5 min Security

This is what a global phishing campaign looks like

This is what a global phishing campaign looks like

Phishing is an Internet scam tactic dating back almost as far as email itself. It still accounts for a hefty 80% of all cyber attacks. Research by cybersecurity specialist Sygnia shows what a sophisticated phishing campaign can look like.

We’ve been intimately familiar with Sygnia’s work for some time. The Israeli company managed to unravel the practices of the cybercrime group RagnarLocker and offered valuable insights in our roundup of the Log4Shell vulnerability. Earlier this year, Sygnia’s IR (incident response) team helped a customer that had fallen victim to a BEC (business email compromise). In other words, they had fallen for a convincing-looking email that turned out to be malicious.

The perpetrators mimicked a trusted file-sharing service and an Office365 login page that was difficult to distinguish from the genuine article. Furthermore, the security slip-up was not simply negligence on the part of an individual employee: in fact, the email came from an outside party that the company in question did business with, who had presumably already been compromised. In short, this could happen to anyone.

Uniform approach

Sygnia’s blog post describes the steps the attackers took to fool victims. The most striking details pertain to the convincing-looking emails and login pages, which can be seen below:

The malicious email used by the cybercrime group always has the same format. The only thing they adjusted was the name of the company in question.
The fraudulent Office365 login page.

This type of scam differs from many phishing attempts that experienced users will recognise immediately. The example cited by Sygnia clearly involves a group of attackers who know how to get their targets to hand over their data. To make matters worse, there was an “I’m not a robot” checkbox that seemed to lend additional authenticity to the fraudulent pages. This was only advantageous to the threat actors, allowing them to disguise their identity further.

The idea behind it all was that the victim entered legitimate login data into the fraudulent webpage, which meant the attackers had already acquired valuable information. However, this was only the start of it. The hijacking of MFA (multi-factor authentication) permissions was also of crucial importance, so that an external device could provide authentication and provide persistent access. This was accomplished by robbing the session tokens of the device in question.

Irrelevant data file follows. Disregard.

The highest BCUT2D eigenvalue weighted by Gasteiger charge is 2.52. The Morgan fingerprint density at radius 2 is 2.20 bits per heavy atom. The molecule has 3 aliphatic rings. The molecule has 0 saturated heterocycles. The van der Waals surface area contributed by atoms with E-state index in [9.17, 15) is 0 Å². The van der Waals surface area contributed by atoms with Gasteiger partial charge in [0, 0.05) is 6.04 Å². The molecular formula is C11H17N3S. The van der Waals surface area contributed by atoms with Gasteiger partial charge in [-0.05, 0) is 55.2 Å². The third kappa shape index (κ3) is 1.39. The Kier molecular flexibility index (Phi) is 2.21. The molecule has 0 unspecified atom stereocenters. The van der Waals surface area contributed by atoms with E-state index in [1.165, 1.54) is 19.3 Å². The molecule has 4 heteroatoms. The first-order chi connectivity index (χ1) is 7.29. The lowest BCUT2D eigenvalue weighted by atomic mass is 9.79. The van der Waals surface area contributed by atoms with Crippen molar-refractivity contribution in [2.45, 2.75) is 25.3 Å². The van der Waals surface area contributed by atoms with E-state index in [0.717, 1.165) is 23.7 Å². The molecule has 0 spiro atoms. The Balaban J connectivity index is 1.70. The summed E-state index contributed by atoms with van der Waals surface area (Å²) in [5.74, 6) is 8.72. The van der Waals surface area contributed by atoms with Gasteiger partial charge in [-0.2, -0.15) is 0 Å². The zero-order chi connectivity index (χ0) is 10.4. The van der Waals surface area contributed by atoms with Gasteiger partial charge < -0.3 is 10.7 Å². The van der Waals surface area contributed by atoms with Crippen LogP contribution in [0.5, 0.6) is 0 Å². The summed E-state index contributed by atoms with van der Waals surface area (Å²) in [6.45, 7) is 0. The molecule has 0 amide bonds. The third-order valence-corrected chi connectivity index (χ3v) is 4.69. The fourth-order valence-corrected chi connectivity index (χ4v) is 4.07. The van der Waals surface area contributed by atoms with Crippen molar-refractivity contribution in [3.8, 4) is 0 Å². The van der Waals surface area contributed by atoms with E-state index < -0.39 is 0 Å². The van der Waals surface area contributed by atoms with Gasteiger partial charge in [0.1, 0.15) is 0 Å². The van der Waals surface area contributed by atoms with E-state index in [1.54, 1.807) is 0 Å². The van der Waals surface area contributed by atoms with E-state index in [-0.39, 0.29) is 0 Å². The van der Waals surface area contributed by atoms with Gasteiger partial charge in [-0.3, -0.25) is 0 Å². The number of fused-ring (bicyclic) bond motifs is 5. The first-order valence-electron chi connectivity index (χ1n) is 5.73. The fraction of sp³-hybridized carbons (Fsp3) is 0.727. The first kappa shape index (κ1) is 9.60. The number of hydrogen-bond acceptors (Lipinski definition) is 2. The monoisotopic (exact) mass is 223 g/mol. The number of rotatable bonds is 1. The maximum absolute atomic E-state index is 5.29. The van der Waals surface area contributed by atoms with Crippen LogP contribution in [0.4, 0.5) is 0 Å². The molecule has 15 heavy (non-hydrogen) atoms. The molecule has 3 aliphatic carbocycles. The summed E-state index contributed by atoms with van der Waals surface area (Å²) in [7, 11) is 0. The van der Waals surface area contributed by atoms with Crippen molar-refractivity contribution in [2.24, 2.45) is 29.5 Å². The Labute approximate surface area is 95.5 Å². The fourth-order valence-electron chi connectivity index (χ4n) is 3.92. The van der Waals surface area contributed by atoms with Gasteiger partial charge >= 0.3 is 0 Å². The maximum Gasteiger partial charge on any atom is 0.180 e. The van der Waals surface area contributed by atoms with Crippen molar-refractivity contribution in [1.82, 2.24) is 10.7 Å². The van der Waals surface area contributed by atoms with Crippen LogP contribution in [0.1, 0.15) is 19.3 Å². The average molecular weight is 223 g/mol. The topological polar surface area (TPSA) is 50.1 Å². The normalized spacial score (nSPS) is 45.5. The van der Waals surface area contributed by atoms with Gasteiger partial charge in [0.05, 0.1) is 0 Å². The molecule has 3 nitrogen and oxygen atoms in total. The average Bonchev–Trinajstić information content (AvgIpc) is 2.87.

Once a victim’s account was accessed, the group took steps to do even more damage. Not only was the data of the user in question compromised, but it also became an attack vector for later attacks. After all, the criminals repeatedly used newly obtained accounts for further distribution, complete with fraudulent URLs that resembled the domain names of the companies in question.

On the trail

The group was not wholly unknown, the Sygnia investigation revealed. It was already reported on VirusTotal that the compositseone[.]com domain used by this party had already been flagged by 8 security parties as being used for malicious purposes.

Sygnia used multiple tools to determine which companies had been attacked and how the tactics differed. It turned out to be dozens of organizations worldwide, with the attackers not adjusting their email tactics. File-sharing was the false pretext used to trick users; something made extra risky by the fact that it had already compromised trusted partner companies. Thus, attacks jumped from company to company based on the mutual trust between these parties.

Still growing

The fact that email scams have been around for so long makes it logical to assume that we are getting fooled by them less often than before. Nothing could be further from the truth, unfortunately. Sygnia cites the FBI, as it described BEC (business email compromise) as one of the largest and most damaging Internet crimes in its 2022 report.

Sygnia hopes to quell this threat by not only hunting down such groups on its own, but it’s also sharing how it came to discover them. It is up to others to take advantage of this. For the ordinary employee, the key is to always be on guard against deception. Yet this case proves it is insidiously easy to be led astray by malicious parties.

What is possible?

One can think of several explanations for the continued popularity of phishing. Yet two stand out: the fact that no malware is required and its rapid spread. Phishing relies on persuasion, unlike a piece of code that can slip into an IT environment through a software vulnerability. Those who lie convincingly and have a knack for mimicking a legitimate service can fire hundreds of emails toward potentially lucrative targets. If there is even one victim, it already presents an opportunity to operate from a new source.

In addition, there is no doubt that email scams can adapt to present-day trends. For example, Palo Alto research recently revealed that malicious actors are capitalizing on the current AI hype by cloaking scams in AI-related language and links.

The objectives for doing so vary. Compromising an important account can already have major consequences through a data breach. However, there is much more to be done with stolen credentials, especially if they have bypassed MFA. Consider the selling of login data, as happened with Genesis Market.

In other words, phishing offers many opportunities. We haven’t even mentioned the classic phishing style, which experienced users can quickly recognize, but which preys on the least digitally savvy individuals among us. Ultimately, parties like Sygnia will continue to be necessary to recognize when a group of criminals comes up with another new tactic affecting many organizations.